Turnagain is one of the largest undeveloped nickel sulphide deposits in the world. It is located in northern British Columbia (BC), Canada.
Hard Creek Nickel, a joint venture (JV) formed by Giga Metals (85%) and Mitsubishi (15%), is developing the project.
The pre-feasibility study (PFS) was filed in October 2023, which estimated an operating life of 30 years. Designed to be a low-carbon nickel mine, Turnagain is estimated to require an initial capital of $1.9bn.
A feasibility study and environmental assessment are planned to be undertaken for the project.
Location of the Turnagain project
The Turnagain nickel project is situated approximately 65km to the east of the Dease Lake township in the northern part of BC, Canada. It lies within the traditional territorial claims of the Tahltan Nation and Kaska Dena.
Spanning 40,069ha, the project includes 75 mining tenures, the majority of which are contiguous.
Geology and mineralisation
The Turnagain nickel project encompasses an Alaskan-type ultramafic intrusive complex, which features a central dunite core surrounded by various units such as wehrlite, olivine clinopyroxenite, clinopyroxenite, hornblende clinopyroxenite, and hornblendite.
Sulphide mineralisation is associated with metasediment inclusions and occurs in the form of pentlandite and pyrrhotite, with minor quantities of chalcopyrite, pyrite and bornite.
Reserves of the Turnagain project
The Turnagain nickel project is estimated to contain proven and probable reserves of 950.5 million tonnes (mt) grading 0.205% nickel (Ni) and 0.013% cobalt (Co), as well as containing 1.95mt of Ni.
The Turnagain deposit will be mined using conventional open-pit mining methods comprising drilling, blasting, loading, and hauling in 15m-high benches.
The mine plan will include a single main pit with five pushback phases and a smaller satellite pit for the adjacent Duffy zone. The overall main pit dimensions will be 2km x 1.5km.
The mining fleet will comprise electric rope shovels, wheel loaders, and 227t autonomous trolley-assist diesel haul trucks. Both trolley-assist and autonomous haulage technology will be used for the hauling fleet to minimise costs and environmental impact.
Ore processing at Turnagain nickel project
The processing facility is designed to handle 90,000 tonnes per day (tpd) of run-of-mine (ROM) material. It will process 45,000tpd during the first year.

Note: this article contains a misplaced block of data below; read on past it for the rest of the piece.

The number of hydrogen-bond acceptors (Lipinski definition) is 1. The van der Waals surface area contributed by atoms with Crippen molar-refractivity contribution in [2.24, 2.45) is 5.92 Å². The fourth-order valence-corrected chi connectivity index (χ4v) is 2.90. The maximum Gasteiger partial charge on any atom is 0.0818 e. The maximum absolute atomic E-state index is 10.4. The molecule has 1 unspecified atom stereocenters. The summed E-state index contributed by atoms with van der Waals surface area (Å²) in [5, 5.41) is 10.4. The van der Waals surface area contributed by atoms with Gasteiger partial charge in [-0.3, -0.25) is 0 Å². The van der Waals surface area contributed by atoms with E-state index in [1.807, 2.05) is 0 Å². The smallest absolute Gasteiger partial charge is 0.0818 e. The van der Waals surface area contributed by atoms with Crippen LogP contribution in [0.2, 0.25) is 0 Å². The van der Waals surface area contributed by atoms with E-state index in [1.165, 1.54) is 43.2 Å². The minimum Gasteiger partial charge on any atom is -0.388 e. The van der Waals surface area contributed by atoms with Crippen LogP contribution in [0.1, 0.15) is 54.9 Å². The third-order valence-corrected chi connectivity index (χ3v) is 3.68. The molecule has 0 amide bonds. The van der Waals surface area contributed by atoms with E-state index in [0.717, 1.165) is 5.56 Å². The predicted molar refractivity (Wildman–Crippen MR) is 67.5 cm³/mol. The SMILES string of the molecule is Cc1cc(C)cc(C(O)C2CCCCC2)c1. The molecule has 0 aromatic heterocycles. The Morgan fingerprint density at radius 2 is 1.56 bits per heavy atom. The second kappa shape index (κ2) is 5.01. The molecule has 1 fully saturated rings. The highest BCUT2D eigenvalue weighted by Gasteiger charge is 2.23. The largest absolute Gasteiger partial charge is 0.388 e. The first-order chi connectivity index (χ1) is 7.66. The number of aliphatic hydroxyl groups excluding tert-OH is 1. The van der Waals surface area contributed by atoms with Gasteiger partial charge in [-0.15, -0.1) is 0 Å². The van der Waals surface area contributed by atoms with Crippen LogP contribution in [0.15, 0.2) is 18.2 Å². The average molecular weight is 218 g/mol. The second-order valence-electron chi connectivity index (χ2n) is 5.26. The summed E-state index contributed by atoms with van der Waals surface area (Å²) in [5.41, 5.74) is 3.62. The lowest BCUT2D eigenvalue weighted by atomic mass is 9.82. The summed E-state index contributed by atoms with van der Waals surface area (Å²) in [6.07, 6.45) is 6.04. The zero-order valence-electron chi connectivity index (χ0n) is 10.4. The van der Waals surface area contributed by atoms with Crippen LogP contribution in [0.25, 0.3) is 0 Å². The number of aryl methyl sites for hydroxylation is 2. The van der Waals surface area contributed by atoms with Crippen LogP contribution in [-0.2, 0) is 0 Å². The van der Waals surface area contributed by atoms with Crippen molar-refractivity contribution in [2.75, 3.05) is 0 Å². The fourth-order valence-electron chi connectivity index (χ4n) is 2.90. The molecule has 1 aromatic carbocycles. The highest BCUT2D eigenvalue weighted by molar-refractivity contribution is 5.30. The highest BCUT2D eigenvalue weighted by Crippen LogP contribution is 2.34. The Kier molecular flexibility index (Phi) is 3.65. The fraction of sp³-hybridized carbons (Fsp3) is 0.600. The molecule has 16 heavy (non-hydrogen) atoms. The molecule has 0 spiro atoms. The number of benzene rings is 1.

The ROM material will undergo three stages of crushing in a primary gyratory crusher, two parallel closed-circuit secondary crushing circuits, two parallel high-pressure grinding rolls (HPGRs) circuits, and two parallel two-stage ball mill circuits to obtain a particle size of 80μm.
The ground product will be sent to a rougher floatation circuit followed by three stages of cleaner flotation to produce a final concentrate comprising 18% Ni.
The concentrate will be dewatered, thickened and pressure filtered to reduce the moisture content to 9% and stockpiled to be transported by trucks to a port facility and shipped to customers. A rail connection is also accessible at Kitwanga for domestic processing.
Access to the site is provided currently through a single-lane exploration trail that connects to the British Columbia Highway 37 and a 900m gravel airstrip. The exploration trail will be upgraded to a single-lane road for project development.
Power will be supplied by Canadian electric utility BC Hydro through a 160km-long 287kV transmission line from the existing Tatogga substation. Infrastructure costs are included in the project capital.
The facility is expected to be close to water-neutral with the use of all contact water and the collection of some catchment water at the process water pond. One freshwater supply system each will be established at the mine site and the plant site by pumping freshwater from nearby wells, which will be stored in tanks and distributed through pumping. Potable water will be obtained through groundwater wells and treated using chlorination and ultraviolet lamps.
Accommodation will be provided at an on-site permanent accommodation camp developed during the construction phase.
Tetra Tech Canada, a consulting and engineering services company, was responsible for the overall PFS.
Engineering and consulting firms Kirkham Geosystems, Sacanus Holdings, BGC Engineering, and Kerr Wood Leidal Associates were also involved in the PFS preparation.
An updated technical report and preliminary economic assessment were prepared in 2020 by consulting firm Hatch with contributions from Blue Coast Metallurgy, Kirkham Geosystems, Kerr Wood Leidal, and Knight Piesold.
AMC Mining Consultants prepared a preliminary economic assessment in 2011 with contributions from GeoSim Services, Moose Mountain Technical Services, Reid Resource Consulting, Valard Construction, and Knight Piesold.